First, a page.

Friday, April 8, 2011

The Moderation of Indulgence

We entertained a nice couple last night. Two very good people who sought our counsel in regards to Angie’s recent weight loss. During the conversation, Angie illustrated her views on gluttony and while I was very well aware of them, and the sound, God honoring logic behind them, I don’t know that it had ever clicked so well in my mind as it did last night.

The early church identified seven deadly sins: Lust, Greed, Sloth, Wrath, Envy, Pride and… yes, Gluttony.

Gluttony, as defined by Merriam-Webster is excess in eating or drinking, greedy or excessive indulgence.

I think we can also expand that definition to encompass anything from cooking to video games to scrap booking or sports; anything that takes more of our time than is necessary and/or healthy. Overindulgence is to do anything to an excessive degree. Anything.

It’s pretty obvious God doesn’t want us overindulging, especially in light of passages such as:
James 5:5 You have lived on earth in luxury and self‑indulgence. You have fattened yourselves in the day of slaughter.
By indulging in overeating we:

·         Devote a significant portion of our attention to food. Attention that could be better spent in the Word, or doing His will. 

·         Devote a larger than necessary portion of our time and resources to food; time and resources better spent on Godly things.

·         Harm our bodies, and decrease our body’s ability to perform as God designed it to. By harming our bodies, we drag down our spirit and emotional lives, for the spirit is anchored to the flesh, and if the flesh is already weak, how much weaker does it become when subjected to overindulgence?

·         By dragging down our spirit and emotions, we become less effective for God, missing the opportunities to do things for Him at our full potential. God puts others in our path that we might shine His love on them, but how much are we shortchanging those people if we’re not at 100% because we overindulge in food?

·         Our weakened body, mind and spirit become easy prey for those engaging in spiritual warfare. If God designed us to be spiritual prize fighters, yet we turn our bodies and spirits into those of couch potatoes, how easy is it for a fit enemy to defeat us?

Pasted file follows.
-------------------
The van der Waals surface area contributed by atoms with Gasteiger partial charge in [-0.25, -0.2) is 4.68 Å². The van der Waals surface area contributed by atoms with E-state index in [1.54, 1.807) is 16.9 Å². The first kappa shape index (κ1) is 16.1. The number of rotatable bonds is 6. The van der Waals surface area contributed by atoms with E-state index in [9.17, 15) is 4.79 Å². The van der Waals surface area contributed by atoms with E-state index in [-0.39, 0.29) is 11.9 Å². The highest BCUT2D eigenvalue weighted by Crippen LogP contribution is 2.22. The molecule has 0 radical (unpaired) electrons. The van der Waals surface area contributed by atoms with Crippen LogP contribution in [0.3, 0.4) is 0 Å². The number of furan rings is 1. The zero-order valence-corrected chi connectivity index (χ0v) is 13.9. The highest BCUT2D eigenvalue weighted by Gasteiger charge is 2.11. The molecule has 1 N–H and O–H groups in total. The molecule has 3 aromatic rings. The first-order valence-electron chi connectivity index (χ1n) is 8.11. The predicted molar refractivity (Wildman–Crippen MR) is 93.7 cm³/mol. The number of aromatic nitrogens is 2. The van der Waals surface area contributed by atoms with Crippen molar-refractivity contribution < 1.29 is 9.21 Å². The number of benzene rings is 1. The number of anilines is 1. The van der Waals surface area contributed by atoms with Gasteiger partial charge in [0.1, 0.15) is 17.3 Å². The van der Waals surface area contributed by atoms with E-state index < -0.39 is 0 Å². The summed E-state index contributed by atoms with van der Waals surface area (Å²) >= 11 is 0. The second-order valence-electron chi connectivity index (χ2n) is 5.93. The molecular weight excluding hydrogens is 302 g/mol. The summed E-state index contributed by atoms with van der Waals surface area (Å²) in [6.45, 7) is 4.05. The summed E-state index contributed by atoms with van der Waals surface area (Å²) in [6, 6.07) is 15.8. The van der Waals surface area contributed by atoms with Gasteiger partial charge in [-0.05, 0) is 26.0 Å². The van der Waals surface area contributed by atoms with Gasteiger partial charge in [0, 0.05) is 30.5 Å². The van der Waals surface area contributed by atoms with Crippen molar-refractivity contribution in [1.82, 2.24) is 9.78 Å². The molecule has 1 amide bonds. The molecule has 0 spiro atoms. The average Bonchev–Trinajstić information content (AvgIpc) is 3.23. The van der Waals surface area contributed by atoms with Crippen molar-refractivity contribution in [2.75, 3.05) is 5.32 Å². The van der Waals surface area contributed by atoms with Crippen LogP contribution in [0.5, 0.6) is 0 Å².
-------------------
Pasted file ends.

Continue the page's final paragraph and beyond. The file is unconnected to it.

Like everything sin related it’s a slippery slope that begins with baby missteps. No one wakes up one morning deciding to get physically, emotionally a spiritually unfit, instead we think, “It won’t hurt to grab some fast food for breakfast” Or “I’ve had a tough week, I deserve some comfort food” Or “We all have to eat, right?” or “one more chip won’t hurt anything…”

From there, it moves from “just this once” to “Well, I’ve done it before…” to “That’s what I do…” and pretty soon, our bodies, minds and souls are in worse shape than we care to admit or even realize. We’re soldiers in the army of the Lord trying to fight a war with broken down, poorly maintained equipment while telling ourselves we deserve this, selling ourselves on the notion that overindulging in food is a reward. A reward our society sells us daily. And we buy that sales pitch willingly.

I understand overindulgence more than most, I would guess. As a child, I was forced to endure hunger and often a lack of the creature comforts many of my peers took for granted. What this led to was a desire to escape my perception that my life was so much less than those around me by diving into a beer bottle. From there, I swam deeper into the waters of alcoholism and did so as if my ability to drink anyone I knew under the table was a badge of honor: Sure I didn’t have a nice car or awesome home life, but I could down a fifth of Vodka and still beat a sobriety test. Pretty soon, I didn’t drink for fun, or drink to blow off steam, I drank because it’s just what I did. I was a drinker; no longer a guy who drank, but a drinker… then a drunk.

After my awesome wife came into my life and I put that aside, I simply traded one overindulgence for another and turned into an eater; a full blown foodaholic.

From society’s point of view, I’d overcome this terrible vice of alcohol and straightened my life out.

From God’s point of view, I’d merely replaced one deadly sin with another.

Thankfully, I’ve overcome that too. Well, let me rephrase that, God has overcome that in my life. Without Him, nothing is done that has been done.

So, my question to you is: Are you moderating your indulgence? Or, are you worshipping at the altar of a false idol and rationalizing it as a reward for yourself, a deserved pleasure, as “just what you do,” “something I enjoy” another “where’s the harm in that” endeavor?

Maybe you spend too much time focused on food. Too much energy invested in a hobby. Too much time taken away from God and given to an indulgence that might be legal in man’s world, but by the very nature of your relationship with it, is illegal in the Kingdom.

If you don’t think this applies to you in any way, that’s awesome. You rock. But, before you decide it does, pray that God would show you whether your thinking on this matter is correct. If He shows you otherwise, turn it over to Him and watch as He transforms you into the son or daughter He had in mind when He knit you in your mother’s womb.
Philippians 3:20-21 But our citizenship is in heaven. And we eagerly await a Savior from there, the Lord Jesus Christ, who, by the power that enables him to bring everything under his control, will transform our lowly bodies so that they will be like his glorious body. 


  1. As usual, you're able to put something I believe into beautiful words and portray the message better than I ever could!

  2. From my DD today, great addition to this piece:

    In Romans 14:17, Paul said,

    For the kingdom of God is not eating and drinking, but righteousness and peace and joy in the Holy Spirit.